Why Investors Should Consider 8point3 Energy Partners

How a yieldco like 8point3 Energy Partners makes money, what it does, and why long-term investors who want to get into the energy space should take a look into it.

Motley Fool Staff
Motley Fool Staff
Feb 21, 2017 at 2:19PM
Energy, Materials, and Utilities

Green energy adoption has reached the point of no return, and usage is only going to increase in the future.

In this clip from Industry Focus: Energy, Motley Fool analyst Sean O'Reilly discusses green energy yieldco 8Point3 Energy Partners (NASDAQ:CAFD), and why it's a company that long-term energy investors should be interested in. Tune in to find out how the company makes its money, how it manages to have pay out a whopping 7.4% dividend yield to shareholders, how long its growth is projected to continue, and much more.

A full transcript follows the video. 

This podcast was recorded on Feb. 9, 2017.

Sean O'Reilly: So, Gaby, I want to talk to you about my pick in the energy and materials space, which is 8point3 Energy Partners. What the heck is 8point3 Energy Partners?

Taylor Muckerman: I'm interested, too. I'd never heard of this company until you brought it up last week.

O'Reilly: Really? You're serious?

Muckerman: I'm dead serious.

O'Reilly: Oh, wow. Get out your pencils, kids. It is actually named after the time it takes for light from the sun to reach the Earth. It takes 8 minutes and 20 seconds for sunlight to reach the planet. Twenty seconds is a third of a minute, so, hence, 8point3 Energy Partners. It was formed as a joint venture between First Solar and SunPower and is known as what is called a yieldco. This is actually analogous to something that you know a lot about, Gaby, which is REITs, real estate investment trusts.

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Lapera: I do know a lot about those.

O'Reilly: So how does a REIT run their business? They own buildings, they charge rent to tenants, they try to expand their foothold by occasionally selling shares or debt, buying new buildings, building new buildings, etc. It is not uncommon -- correct me if I'm wrong -- for a REIT, over the years, to have more and more shares outstanding. That's kind of what happens. Or, they just stay stagnant.

Lapera: It depends on the REIT. I'll say that. But, this isn't a REIT show, so continue. 

O'Reilly: The other thing REITs do, of course, is pay out dividends to investors.

Lapera: Right, 90% of their taxable income.

O'Reilly: Right. Same deal with these guys. It is more or less the same business model. First Solar and SunPower build and install solar panels, and installations. It's mostly for industrial and large corporate customers, compared with a Tesla or SolarCity that do rooftops. They created 8point3 Energy Partners to buy these projects, because, as you can imagine, it's not the easiest thing to do to build a $400 million solar-panel array in the middle of the desert and just keep that in your books forever. It is nice to be able to spin that off, maybe keep some of the revenues for servicing the project, but that is how they function. They created 8point3 Energy Partners together with its subsidiaries to acquire, own, and operate solar-energy generation projects in the United States. As of right now, at the end of Nov. 30 -- they have not reported earnings yet -- they own nine utility-scale solar-energy projects and have a total capacity of 642 megawatts of electricity. It is a beautifully simple business model. It owns a bunch of solar panels; it contracts the energy generator for them out to utilities and pays out the cash to shareholders.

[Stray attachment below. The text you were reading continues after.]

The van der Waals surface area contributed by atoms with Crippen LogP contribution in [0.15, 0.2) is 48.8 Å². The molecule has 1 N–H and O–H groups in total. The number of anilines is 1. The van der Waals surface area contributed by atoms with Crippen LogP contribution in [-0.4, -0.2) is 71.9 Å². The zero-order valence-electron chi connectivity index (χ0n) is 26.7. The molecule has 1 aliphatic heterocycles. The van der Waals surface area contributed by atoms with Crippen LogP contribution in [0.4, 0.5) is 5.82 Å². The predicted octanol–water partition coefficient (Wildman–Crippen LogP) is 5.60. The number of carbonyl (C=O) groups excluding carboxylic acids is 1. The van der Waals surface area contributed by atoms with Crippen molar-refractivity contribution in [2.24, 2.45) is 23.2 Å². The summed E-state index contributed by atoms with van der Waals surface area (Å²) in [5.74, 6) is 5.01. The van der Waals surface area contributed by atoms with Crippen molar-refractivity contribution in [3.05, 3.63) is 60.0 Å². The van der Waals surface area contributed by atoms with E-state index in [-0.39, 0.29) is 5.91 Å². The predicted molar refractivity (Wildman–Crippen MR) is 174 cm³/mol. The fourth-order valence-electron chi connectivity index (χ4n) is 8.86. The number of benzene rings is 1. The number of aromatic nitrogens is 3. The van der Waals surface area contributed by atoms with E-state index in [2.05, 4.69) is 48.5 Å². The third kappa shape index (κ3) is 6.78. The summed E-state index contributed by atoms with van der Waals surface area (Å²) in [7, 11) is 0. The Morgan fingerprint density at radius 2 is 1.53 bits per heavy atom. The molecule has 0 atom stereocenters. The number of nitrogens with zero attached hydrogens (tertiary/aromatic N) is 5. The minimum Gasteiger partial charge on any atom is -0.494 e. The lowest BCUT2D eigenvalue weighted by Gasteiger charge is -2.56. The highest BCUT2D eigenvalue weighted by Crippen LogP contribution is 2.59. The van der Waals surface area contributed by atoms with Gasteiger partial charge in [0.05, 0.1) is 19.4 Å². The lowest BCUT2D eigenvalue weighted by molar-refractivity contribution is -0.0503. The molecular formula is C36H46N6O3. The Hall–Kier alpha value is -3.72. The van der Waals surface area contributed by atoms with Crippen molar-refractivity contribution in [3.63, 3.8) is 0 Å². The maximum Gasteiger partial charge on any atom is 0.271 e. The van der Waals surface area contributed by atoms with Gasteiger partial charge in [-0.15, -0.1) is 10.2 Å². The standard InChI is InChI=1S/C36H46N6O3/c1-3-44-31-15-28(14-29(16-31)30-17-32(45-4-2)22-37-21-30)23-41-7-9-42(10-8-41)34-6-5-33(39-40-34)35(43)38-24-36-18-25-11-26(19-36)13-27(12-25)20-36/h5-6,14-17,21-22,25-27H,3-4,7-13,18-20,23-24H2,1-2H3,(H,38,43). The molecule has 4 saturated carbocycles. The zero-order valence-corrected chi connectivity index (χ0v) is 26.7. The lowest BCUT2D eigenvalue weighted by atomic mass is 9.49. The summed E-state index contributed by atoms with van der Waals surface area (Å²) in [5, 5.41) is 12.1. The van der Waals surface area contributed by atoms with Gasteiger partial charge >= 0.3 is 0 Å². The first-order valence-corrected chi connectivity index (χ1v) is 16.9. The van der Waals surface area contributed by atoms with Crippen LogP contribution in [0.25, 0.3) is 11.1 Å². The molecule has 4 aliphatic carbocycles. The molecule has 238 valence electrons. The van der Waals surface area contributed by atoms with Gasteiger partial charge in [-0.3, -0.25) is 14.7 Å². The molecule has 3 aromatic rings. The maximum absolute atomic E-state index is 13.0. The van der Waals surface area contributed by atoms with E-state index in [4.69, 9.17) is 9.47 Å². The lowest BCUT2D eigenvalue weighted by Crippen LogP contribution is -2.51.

"Sean, what is this dividend yield that you keep talking about," you're wondering. Currently, it has a current quotation of about $13 and a half per share. It has a dividend yield of 7.4%. That's pretty darn good in a world where Treasury bills are yielding 3%, where we're at the very top of what has been an eight-year bull market. It actually compares very nicely with the average long-term returns of the stock market, which, in the last hundred years, as you know, was 8%. And, to boot, it is green. They own solar panels and free energy.

Lapera: So I feel good.

O'Reilly: You feel great. You're making 7% a year.

Lapera: I mean, investors in general feel good, not me in particular.

O'Reilly: Of course. You would never feel good. You would never feel anything about --

Lapera: Like the planet, you might feel good about this stock. Continue.

O'Reilly: The lawyer over in the corner is looking at us. That's it; it's meat and potatoes. The company is projected to grow its dividend by about 12% this year. They are projecting long term to grow their dividend by about 15%. That is subject to revision based upon the number of projects that they are able to purchase from their sponsors. The pipeline of First Solar and SunPower does, more or less, appear to be rather lengthy. They do have a number of projects coming on board in the next couple of years that they'll be buying. And the last question I'm sure you're wondering is, how long will this continue? Because utilities won't just buy power from these people indefinitely without talking about it again. The average length of their current contracts for all their projects -- meaning they could actually stop right now buying projects from First Solar and SunPower, not expand at all, just keep hanging out, literally doing nothing but collecting money from selling electricity from the utilities -- the answer is 20 years. You could just sit there and do nothing for 20 years and get 7% per year off this thing.